Next week at NetWorld+Interop 2003 in Las Vegas, established WLAN management vendor Bluesocket will be joining the ever-growing switch market.
The Burlington, MA-based company will be releasing the WGX-4000 Switch Wireless Gateway, a third generation gateway product that adds switching and management for WLAN products from multiple vendors.
In the words of Bluesocket CEO Eric Janszen, “We don’t want to replace the existing switches. We want to extend the wireless domain.”
The WGX-4000 is a standalone appliance, primarily the wireless gateway for up to 800 users but with switching functions such as VLAN trunking and traffic prioritization. It has Gigabit Managed and Protected interfaces, eight 10/100 Ethernet ports, and promises a throughput of 800Mbps for regular traffic and 400Mbps for encrypted traffic using IPSec. The unit has proprietary Quality of Service (QoS)
The WGX-4000 will continue to communicate with previous generations of Bluesocket products. That ability to interoperate with other Bluesocket products is part of the company’s Secure Mobility Matrix, a flat mesh network of sorts where the devices can do seamless hand-offs, even though one unit is the master node. All the policy configuration is on that master, which replicates the policies to all the components in the Matrix. Upgrade the software on one component, and the upgrade replicates to all the others.
Having the Matrix also means no single point of failure will take down the network, unlike a typical client/server architecture.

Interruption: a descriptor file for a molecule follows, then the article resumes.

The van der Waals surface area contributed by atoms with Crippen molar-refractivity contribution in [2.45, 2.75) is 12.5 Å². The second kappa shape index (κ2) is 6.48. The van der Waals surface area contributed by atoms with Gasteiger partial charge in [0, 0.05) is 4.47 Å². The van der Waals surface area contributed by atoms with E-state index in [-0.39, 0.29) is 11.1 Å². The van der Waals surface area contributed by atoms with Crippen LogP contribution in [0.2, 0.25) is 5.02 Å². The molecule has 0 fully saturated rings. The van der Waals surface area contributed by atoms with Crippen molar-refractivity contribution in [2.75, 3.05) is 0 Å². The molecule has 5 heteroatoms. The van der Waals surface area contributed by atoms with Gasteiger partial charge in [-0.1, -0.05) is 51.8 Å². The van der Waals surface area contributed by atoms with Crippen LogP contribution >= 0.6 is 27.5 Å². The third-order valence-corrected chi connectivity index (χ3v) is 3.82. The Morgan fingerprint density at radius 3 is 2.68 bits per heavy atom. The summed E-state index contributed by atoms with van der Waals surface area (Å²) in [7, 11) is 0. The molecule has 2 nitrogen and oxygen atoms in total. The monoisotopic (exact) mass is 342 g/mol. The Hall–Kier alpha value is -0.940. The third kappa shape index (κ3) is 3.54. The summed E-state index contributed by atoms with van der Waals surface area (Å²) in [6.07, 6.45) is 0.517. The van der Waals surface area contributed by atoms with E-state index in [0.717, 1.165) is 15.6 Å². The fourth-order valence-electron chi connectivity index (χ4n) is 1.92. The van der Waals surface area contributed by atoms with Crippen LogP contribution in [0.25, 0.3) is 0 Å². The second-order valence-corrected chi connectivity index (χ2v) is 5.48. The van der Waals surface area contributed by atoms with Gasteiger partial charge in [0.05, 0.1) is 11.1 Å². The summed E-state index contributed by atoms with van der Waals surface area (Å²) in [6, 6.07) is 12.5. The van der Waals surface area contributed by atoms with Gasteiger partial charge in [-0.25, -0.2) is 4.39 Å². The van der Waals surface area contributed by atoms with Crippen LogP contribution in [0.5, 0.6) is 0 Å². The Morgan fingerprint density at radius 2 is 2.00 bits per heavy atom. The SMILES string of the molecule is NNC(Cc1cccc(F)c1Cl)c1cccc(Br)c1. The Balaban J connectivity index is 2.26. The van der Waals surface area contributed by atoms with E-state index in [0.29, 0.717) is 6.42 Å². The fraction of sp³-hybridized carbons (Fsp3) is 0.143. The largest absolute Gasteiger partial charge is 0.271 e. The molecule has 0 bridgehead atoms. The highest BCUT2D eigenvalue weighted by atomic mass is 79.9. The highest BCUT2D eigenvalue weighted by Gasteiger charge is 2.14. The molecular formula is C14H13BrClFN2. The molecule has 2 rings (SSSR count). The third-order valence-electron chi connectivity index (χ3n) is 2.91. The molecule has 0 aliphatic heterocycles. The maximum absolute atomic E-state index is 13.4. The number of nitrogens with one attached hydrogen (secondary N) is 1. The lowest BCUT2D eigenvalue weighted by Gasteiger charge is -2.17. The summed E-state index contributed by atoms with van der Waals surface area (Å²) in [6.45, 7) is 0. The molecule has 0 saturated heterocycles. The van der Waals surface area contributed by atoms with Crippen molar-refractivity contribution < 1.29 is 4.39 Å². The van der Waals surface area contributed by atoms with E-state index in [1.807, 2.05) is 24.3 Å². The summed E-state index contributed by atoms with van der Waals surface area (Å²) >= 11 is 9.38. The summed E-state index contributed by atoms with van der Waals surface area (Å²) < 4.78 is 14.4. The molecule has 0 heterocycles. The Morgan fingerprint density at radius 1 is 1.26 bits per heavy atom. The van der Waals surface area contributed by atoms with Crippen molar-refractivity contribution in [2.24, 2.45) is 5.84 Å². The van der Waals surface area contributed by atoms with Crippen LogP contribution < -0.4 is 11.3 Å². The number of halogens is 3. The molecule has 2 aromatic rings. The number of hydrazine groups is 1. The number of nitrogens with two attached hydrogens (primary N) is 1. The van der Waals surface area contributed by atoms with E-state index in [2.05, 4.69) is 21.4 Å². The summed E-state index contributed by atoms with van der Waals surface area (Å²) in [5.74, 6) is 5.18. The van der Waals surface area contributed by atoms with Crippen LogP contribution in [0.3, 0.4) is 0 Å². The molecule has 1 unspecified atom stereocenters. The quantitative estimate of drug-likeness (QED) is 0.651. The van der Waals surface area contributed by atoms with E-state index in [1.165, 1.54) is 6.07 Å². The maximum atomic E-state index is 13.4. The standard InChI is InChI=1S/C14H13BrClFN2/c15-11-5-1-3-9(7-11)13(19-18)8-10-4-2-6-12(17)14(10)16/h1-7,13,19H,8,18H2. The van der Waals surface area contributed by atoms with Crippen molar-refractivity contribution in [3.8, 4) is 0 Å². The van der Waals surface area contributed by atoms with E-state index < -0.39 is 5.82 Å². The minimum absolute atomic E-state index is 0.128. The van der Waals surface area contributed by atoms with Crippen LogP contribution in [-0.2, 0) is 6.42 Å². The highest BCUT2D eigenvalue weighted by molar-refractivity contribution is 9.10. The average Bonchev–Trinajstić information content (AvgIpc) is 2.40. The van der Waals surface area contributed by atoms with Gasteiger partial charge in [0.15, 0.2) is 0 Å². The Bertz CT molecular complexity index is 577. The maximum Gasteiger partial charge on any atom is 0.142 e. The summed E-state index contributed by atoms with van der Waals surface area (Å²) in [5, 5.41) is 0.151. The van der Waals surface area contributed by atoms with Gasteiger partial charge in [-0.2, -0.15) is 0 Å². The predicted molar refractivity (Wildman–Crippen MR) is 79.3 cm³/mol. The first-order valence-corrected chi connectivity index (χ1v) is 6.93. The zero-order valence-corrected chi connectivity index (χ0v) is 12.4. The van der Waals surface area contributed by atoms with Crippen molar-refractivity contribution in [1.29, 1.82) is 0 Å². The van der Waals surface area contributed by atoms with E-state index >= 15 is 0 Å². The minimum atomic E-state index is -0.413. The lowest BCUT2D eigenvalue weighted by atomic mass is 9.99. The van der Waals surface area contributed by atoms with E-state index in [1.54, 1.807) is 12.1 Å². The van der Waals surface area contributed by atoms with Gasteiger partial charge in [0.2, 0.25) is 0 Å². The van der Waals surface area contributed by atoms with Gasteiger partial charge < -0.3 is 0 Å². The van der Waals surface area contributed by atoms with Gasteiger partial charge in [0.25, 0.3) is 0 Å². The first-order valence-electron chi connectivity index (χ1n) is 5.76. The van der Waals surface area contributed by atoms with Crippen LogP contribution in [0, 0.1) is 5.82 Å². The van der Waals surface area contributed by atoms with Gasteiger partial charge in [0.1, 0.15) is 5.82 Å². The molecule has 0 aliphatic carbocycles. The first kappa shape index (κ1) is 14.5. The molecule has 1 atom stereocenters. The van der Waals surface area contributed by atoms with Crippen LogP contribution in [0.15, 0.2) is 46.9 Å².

Patrick Rafter, the director of corporate communications for Bluesocket says this is key for the type of large, multi-national corporations that Bluesocket wants as customers. “The Matrix is not just a floor — it’s an entire campus. It is policies transferred across the ocean…. were building a product with features extensible to the things people will need into 2005 or 2006.”
“Not everyone wants to plug their access points into our box,” admits Janszen. “So our platform is adaptable to as wide a variety of topologies as there are in the real world.”
He says customers are resistant to changes and resistant to being forced into a single vendor solution. “What’s the point of having a standard called 802.11 if you can’t mix and match and take advantage of the market?” he asks. To that end, Bluesocket’s products, including the WGX-4000, work with products from enterprise class vendors like Cisco and Symbol and even the SOHO providers like D-Link and Linksys.
Just today, the company announced a deal with AirMagnet to make sure the technology from both companies will interoperate, as well as a co-marketing agreement. AirMagnet just announced a distributed version of its WLAN analysis tool. Bluesocket has a similar deal with Interlink Networks.
It makes sense for Bluesocket to not go proprietary — since they only sell products through channel partners, it makes it easier for those resellers to bundle access points from vendors like Cisco or Proxim with the Bluesocket solutions. Bluesocket even offers its channel partners a WLAN certification.
The company is confident that its established position will help it against the rest of the nascent WLAN switches popping up out there. “Start-ups forget they have to solve customer problems,” says Janszen. “End users don’t see us a new technology company, but as a mature organization with reliable products — more mature than you expect from a company our age.”
The WGX-4000 should be available this quarter, but pricing has not yet been determined.